It has become a dilemma especially for long-time residents of IT-hub of Hyderabad, which will be the shared capital between the two for a period of 10 years.

U Murali Krishna, president of Andhra Pradesh Secretariat Employees Association, told Al Jazeera that employees should have the option to choose the state they want to work in because the definition of nativity has blurred in the past 60 years, an idea that has received heated responses.

However, KC Rao's vision for a definitive split may not be that simple. Officials involved in the division process told Al Jazeera that a complete vertical division was impossible as it would create a vacuum and bring a department’s work to a halt.

So a temporary solution - divide up the workforce despite nativity, something the vice chairman of the Employees Joint Action Committee, Madhusudhan Reddy, said was dangerous.

"Such a division forces the employees to work in the state he does not belong to and this creates tension, [especially] if the employees occupy key position in a particular department," Reddy told Al Jazeera.

Polavaram dispute

Meanwhile, Andhra Pradesh's Naidu, who was an election ally of the Bharatiya Janata Party that won the national elections, was seen hobnobbing with top officials in New Delhi and laid out his agenda last week.

K Chandrasekhar Rao, who was sworn in as Telangana's first chief minister on June 2, has made it clear that Seemandhra employees have to move. [Mrigakshi Shukla/ Al Jazeera]

He met Prime Minister Narendra Modi last week, demanding a special financial package for the state. His government will have to undertake huge infrastructure projects as most of the industries and educational institutions are lost to Hyderabad.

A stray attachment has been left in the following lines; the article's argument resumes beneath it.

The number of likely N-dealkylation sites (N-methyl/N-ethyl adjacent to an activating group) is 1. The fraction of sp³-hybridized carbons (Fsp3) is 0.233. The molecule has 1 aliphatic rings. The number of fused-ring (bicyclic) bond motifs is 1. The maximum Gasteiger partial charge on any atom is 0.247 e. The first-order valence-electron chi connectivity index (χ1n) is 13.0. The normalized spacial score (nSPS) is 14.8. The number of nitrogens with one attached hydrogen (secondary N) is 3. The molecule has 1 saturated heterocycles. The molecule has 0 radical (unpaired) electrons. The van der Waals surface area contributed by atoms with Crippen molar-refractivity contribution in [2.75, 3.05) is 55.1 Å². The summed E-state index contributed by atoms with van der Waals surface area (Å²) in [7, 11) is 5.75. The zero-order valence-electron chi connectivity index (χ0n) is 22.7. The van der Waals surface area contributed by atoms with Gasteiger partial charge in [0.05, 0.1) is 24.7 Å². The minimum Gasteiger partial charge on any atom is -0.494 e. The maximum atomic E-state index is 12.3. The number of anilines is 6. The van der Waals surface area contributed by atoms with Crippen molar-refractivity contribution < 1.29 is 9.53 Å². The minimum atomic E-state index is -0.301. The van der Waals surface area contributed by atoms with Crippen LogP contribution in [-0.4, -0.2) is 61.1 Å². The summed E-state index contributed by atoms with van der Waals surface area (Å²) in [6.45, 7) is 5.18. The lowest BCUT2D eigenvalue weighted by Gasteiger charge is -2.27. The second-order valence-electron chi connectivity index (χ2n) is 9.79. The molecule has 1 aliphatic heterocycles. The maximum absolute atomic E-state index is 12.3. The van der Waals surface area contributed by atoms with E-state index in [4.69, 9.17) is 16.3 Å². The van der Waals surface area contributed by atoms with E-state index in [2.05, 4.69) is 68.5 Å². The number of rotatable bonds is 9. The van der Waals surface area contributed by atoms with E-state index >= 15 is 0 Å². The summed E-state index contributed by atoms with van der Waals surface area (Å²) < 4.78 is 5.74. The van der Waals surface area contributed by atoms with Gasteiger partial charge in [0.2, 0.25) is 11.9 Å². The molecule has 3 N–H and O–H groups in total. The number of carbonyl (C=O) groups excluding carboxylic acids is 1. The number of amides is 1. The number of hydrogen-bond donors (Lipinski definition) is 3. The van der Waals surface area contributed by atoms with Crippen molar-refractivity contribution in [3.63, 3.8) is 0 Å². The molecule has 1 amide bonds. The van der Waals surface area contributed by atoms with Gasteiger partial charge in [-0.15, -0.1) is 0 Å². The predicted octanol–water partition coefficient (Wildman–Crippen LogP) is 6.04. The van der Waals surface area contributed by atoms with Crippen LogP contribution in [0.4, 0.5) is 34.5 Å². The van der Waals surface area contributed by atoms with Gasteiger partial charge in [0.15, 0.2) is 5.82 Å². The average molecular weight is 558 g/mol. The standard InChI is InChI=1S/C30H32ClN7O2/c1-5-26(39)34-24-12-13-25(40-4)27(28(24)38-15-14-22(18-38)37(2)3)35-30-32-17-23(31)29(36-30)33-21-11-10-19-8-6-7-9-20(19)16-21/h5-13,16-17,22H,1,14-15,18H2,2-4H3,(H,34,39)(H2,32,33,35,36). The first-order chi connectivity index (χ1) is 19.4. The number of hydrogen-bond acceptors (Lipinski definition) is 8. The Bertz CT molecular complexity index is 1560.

Naidu has also asked the federal government to expedite the Polavaram Project, a multi-irrigation dam, which has become sore point between the two states.

Seemandhra sees the project as a way to tackle its irrigation problems once its access to the Godavari and Krishna river is interrupted by Telangana, which holds the catchment area. TRS has opposed the project as it threatens to submerge 136 villages in Telangana.

Pentapati Pulla Rao, an economist and an activist, said that the problem lies with both sides. He said that the project, which was conceived in the 1940s during the British rule, is outdated as it does not take into the account the settlements, and that KC Rao did not raise the issue when the bill to bifurcate the state was passed.

According to PP Rao, the only solution would be to consult experts, and for Telangana and Seemandhra to frame the situation from the perspective of the 300,000-400,000 people who will be displaced.

He said, so long as the two chief ministers are at each other's throats, neither state will see development.

"Both governments should sit together and discuss in an amicable way," told Al Jazeera. "Otherwise the future is not going to be as cosy as they want."

Reporting from Hyderabad by JN Raju.

Follow Umika Pidaparthy on Twitter: @UmikaP

Source: Al Jazeera